Cation exchange capacity

Cation exchange capacity is determined by (1) replacing all of the exchangeable cations in a soil sample with K+ ions, (2) removing the excess K+ from solution, leaving behind only exchangeable K+, then (3) eluting and measuring the K+.

Reagents:

  • DI water (use the Milli-Q)
  • 1N Potassium acetate, KC2H3O2, at least enough for 40 mL per soil sample
  • Methyl alcohol, CH3OH, at least enough for 60 mL per soil sample
  • Ammonium acetate, CH3COONH4, at least enough for 40 mL per soil sample

Equipment:

  • Small soil corer
  • Ziplock bags
  • Sharpie
  • Cooler
  • Knife
  • Ruler
  • Analytical balance
  • Pipet and clean tips set for 20 mL samples
  • DI water in squirt bottle
  • Centrifuge
  • 100 mL centrifuge tubes and stoppers
  • 100 mL beakers

Procedure:

  1. COLLECT SOIL SAMPLES:
    1. Choose the first sample location. With a sharpie, label one of the bags with the sample site, treatment (e.g. soil type) and the initials of the investigator.
    2. Use the corer to sample the soil. Use the knife to remove and discard the litter layer from the top of the core. Measure down 10 cm from the top; cut off and discard the remaining soil. Put the 0-10 cm portion into the ziplock bag and put in the cooler.
    3. Repeat for your remaining samples.
  2. IN THE GEOCHEMISTRY LAB:
    1. Sieve and air-dry the soil sample, using the appropriate protocols.
    2. Make up your reagents and check that you have all of your equipment.
    3. Weigh out 10 g of soil to measure gravimetric water content (see the separate protocol for GWC).
    4. Weigh out about 5 g of soil, recording the exact mass.
    5. Using a sharpie, label a 100 mL centrifuge tube with the sample ID (which should also be in your lab notebook), then transfer the soil sample to the tube.
    6. Repeat the last three steps for your remaining soil samples.
    7. NOTE: For the remaining steps you may work with several centrifuge tubes simultaneously, up to the maximum number of tubes the centrifuge will hold. Remember that the centrifuge MUST BE BALANCED! Add additional tubes to balance the centrifuge even if you have no samples in them. If you are unsure about this step, ask someone.
    8. Swamp with K+ ions:
      1. With a pipet, add 20 mL of potassium acetate, stopper, and shake for 1 minute.
      2. Unstopper and rinse soil from the stopper and sides of tube with DI water, using as little water as possible.
      3. Stopper and centrifuge for 5 minutes. If the solution is still cloudy, centrifuge for another 5 minutes. When the solution is clear, pour off and discard the supernatant.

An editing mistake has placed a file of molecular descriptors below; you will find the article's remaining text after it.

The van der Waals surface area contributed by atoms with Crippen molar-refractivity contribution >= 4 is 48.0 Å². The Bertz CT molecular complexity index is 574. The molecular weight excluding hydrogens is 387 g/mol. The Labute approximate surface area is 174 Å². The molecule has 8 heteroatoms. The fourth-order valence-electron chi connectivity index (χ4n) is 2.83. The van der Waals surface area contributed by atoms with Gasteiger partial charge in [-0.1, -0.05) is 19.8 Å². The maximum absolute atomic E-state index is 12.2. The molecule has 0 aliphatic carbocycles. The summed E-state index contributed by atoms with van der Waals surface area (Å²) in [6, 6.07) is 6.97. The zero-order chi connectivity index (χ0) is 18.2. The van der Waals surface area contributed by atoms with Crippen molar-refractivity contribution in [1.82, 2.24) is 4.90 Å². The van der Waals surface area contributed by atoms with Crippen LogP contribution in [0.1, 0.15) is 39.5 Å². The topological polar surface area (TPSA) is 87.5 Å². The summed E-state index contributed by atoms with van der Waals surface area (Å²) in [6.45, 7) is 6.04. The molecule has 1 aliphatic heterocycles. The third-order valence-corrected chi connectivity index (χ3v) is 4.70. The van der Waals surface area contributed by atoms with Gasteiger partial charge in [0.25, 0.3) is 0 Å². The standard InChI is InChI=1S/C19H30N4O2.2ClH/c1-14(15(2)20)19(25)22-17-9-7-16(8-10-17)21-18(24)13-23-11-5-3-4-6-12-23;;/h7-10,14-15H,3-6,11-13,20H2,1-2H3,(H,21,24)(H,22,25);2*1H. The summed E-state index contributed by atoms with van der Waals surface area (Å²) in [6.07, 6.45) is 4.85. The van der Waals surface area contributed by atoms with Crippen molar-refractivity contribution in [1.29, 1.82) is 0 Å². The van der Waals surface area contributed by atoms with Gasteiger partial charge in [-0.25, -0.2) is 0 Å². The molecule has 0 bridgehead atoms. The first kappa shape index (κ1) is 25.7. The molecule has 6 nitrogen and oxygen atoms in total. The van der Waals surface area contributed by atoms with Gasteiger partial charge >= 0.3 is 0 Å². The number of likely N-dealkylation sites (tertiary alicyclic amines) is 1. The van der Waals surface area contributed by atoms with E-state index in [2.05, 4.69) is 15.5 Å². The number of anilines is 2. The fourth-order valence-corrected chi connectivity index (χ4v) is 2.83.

4. Repeat the previous three steps one more time. Your sample should now have K+ ions on all of the exchangeable sites.
    9. Wash excess K+ ions out of the soil
      1. With a pipet and a fresh pipet tip, add 20 mL methyl alcohol to each sample tube.
      2. Stopper and shake until the soil is resuspended in the solution.
      3. Unstopper and rinse soil from the stopper and sides of tube with DI water, using as little water as possible.
      4. Stopper and centrifuge for 5 minutes. If the solution is still cloudy, centrifuge for another 5 minutes. When the solution is clear, pour off and discard the supernatant.
      5. Repeat the previous four steps two more times. The only extractable K+ ions remaining in the soil should be occupying the cation exchange sites.
    10. Elute the K+ ions from exchangeable sites into solution
      1. With a pipet and a fresh pipet tip, add exactly 20 mL of ammonium acetate to each sample tube.
      2. Stopper and shake until the soil is resuspended in the solution.
      3. Unstopper and rinse soil from the stopper and sides of tube with DI water, using as little water as possible.
      4. Centrifuge for 5 minutes.
      5. Label a 100 mL beaker with the sample ID, then carefully pour off the supernatant from the appropriate centrifuge tube into the beaker.
      6. Repeat the above five steps one more time, pouring the supernatant into the same beaker.
      7. Rinse and discard the soil samples from the tubes.
    11. Measure the K+ concentration of the solution using the Chemistry department's flame atomic absorption spectrometer (Fig. 2), using the Chem dept. protocols (see me for help)
Figure 1: Preparing samples for analysis



 
Whitman's Atomic Absorption Spectrometer
Figure 2.  The atomic absorption spectrometer, ready to analyze
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